Could you lay some brass shim stock over the bushing to reduce the amount of travel to tighten the casting? Once you split the bushing that is.

David
 

kopeck

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#82
OK...I have a plan.

The old busing isn't going to be usable. It's pretty darn worn out (not a big surprise there). I would rather not split my new, OE part as I might need it if I find a new spindle and it wasn't the cheapest thing in the world.

So I'm going to get a new, 1" ID, 1 1/4" OD x 1 1/4" long (I need to double check the OD) sintered bronze bushing, split it and see how it goes. I think the OE bushing is sized slightly different in the ID then a run of the mill bushing but since we're modifying it I don't think it's going to matter.

The split can be lined up with the split in the casting, that will keep the load on the solid face.

I don't see that I have a whole lot to lose. The spindle clearly has issues so I don't think I can make it worse. The only think I'm a little worried about is the split busing rotating in the housing.

K
 

Bob Korves

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#83
Keep on trying to learn about your lathe and get it repaired, but try not to force or break anything or damage anything beyond use. If it gets to looking like it will cost a lot of money and too much effort to fix it, then part it out or sell it as a basket case and move on to a lathe you can cut decent chips with. There is little worse to a newcomer than to be fighting a machine when he really wants to be playing and learning and making nice things. You could probably sell the parts of the machine on eBay for more than you paid for it. But don't give up too early, working on machines is how we learn the nuts and bolts of how they operate. Just remember to stand back at intervals and ask yourself honestly if you are following the best course for what you want to accomplish. Only you can decide...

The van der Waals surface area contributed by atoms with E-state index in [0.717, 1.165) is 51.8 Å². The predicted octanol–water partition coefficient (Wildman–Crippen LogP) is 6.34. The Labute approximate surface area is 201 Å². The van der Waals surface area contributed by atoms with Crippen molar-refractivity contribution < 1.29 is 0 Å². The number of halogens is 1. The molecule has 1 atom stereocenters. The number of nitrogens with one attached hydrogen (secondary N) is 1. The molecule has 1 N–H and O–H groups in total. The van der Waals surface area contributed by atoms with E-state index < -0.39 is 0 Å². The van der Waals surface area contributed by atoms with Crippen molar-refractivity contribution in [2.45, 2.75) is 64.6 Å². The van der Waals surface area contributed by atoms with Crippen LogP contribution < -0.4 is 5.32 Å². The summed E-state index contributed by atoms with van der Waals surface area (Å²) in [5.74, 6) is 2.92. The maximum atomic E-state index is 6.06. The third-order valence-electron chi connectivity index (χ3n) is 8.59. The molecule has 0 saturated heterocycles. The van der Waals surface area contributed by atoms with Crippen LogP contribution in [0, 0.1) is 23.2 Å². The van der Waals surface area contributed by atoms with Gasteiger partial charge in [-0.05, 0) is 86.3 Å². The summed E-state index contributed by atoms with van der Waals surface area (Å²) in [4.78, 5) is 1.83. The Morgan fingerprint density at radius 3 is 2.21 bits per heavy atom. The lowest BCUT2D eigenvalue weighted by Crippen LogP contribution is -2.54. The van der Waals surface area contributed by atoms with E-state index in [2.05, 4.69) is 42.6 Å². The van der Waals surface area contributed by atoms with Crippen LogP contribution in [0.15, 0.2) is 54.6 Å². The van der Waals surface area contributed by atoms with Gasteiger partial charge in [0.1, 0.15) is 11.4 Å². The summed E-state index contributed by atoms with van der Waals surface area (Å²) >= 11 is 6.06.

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kopeck

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#84
Keep on trying to learn about your lathe and get it repaired, but try not to force or break anything or damage anything beyond use. If it gets to looking like it will cost a lot of money and too much effort to fix it, then part it out or sell it as a basket case and move on to a lathe you can cut decent chips with. There is little worse to a newcomer than to be fighting a machine when he really wants to be playing and learning and making nice things. You could probably sell the parts of the machine on eBay for more than you paid for it. But don't give up too early, working on machines is how we learn the nuts and bolts of how they operate. Just remember to stand back at intervals and ask yourself honestly if you are following the best course for what you want to accomplish. Only you can decide...
Yeah, I'm not going to force anything but I think this is a worth while experiment. A new bushing is $5.00 and my time.

It has crossed my mind that I could part it out if push came to shove. I'm sure I could get pretty close to breaking even, then just chalk it up to a learning experience. My bed isn't great and the lead screw is toast but it's carriage and compound are in great shape and I have all the gears and those seem to be popular.

I bought this lathe as a tool to learn on, if I can get it to the point where I can cut well enough to do that I'll be happy.

K
 

Z2V

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#86
Have you given thought to repairing your spindle, build it up and turn it back to spec?
 

kopeck

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#90
Don't take my word on it. :)

To be honest I don't have a clue where I could even take it to see if it was possible. The local shop wouldn't be able to do it and the only other machine shop around only does work for industry.

K